Well, sort of. Did you know that YouTube has set up a Reporter's Center? Described as "a new resource to help you learn more about how to report the news," it has quietly been ramping up since its April debut.
YouTube must have seen fit to promote it a bit more only recently, because the latest additions to this distinct channel on the service are a handful of how-to videos -- some only posted within the last few days -- ranging from "Katie Couric on How to Conduct an Interview to The New York Times' "Nicholas Kristof on Covering a Global Crisis." (Strangely, these videos are not embeddable, or I would have.) Kristof offers these words to live by -- literally:
The first rule of reporting is to make sure that you get back alive. That's particularly important if you're going to an area with a lot of people with big guns. There's no point in getting a great interview with a warlord if afterward he kills you and takes your video recorder.Sound advice, Nick.
Bob Woodward and Arianna Huffington also make appearances. For a site best known as the online equivalent of "The Gong Show," this endeavor seems quite highbrow. But at a time when actual paid journalists are falling by the wayside and citizen journalists are out there by the thousands, it's also not a bad idea, and not just because it provides a funnel to YouTube's news channel, or because it appears to have advertisers, which are still a relatively scarce commodity on YouTube.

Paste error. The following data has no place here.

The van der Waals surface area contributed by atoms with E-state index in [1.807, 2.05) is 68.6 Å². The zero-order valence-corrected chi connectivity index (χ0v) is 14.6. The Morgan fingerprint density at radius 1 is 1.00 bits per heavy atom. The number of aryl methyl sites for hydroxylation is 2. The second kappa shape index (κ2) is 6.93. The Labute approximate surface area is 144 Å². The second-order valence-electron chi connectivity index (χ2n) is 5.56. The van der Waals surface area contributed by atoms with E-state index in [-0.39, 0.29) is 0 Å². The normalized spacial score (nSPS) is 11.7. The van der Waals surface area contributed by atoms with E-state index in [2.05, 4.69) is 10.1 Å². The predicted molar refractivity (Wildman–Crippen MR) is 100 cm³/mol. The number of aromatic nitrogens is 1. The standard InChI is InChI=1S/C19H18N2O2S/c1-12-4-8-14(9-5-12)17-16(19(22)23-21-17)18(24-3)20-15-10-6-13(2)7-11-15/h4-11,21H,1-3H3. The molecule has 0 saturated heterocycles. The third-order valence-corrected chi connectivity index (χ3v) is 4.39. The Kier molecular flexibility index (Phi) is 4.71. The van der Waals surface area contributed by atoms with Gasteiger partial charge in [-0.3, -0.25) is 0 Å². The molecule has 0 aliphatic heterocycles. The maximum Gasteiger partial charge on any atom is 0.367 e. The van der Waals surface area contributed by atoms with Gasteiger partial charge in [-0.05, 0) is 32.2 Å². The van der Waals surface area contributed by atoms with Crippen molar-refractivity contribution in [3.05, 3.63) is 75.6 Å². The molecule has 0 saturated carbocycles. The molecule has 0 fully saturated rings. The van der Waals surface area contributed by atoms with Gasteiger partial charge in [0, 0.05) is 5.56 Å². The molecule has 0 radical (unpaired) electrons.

Though I hardly want my news to always come from people whose journalism education consists of watching Bob Woodward's five-minute video on investigative journalism, having some basic information out there is certainly better than the alternative. The citizen journalists are here to stay, whether the news establishment wants them to stick around or not. You also have to wonder, if -- given the attention that has been paid lately to the role of Twitter in breaking news -- this is YouTube's way of reminding aspiring citizen journalists that its site is a great place to upload news.
Right now, the channel has just under 4,200 subscribers and just over 225,000 views, the majority of those seeming to have come from the new crop of recently-released videos, which are more likely to feature well-known news personalities. (Earlier ones were usually more generic, such as this Howcast video on "How to Capture Breaking News on Your Cell Phone." Though this will never be YouTube's most popular channel, it's good that this resource is out there. Now go outside and shoot some stuff on your Flip cam.
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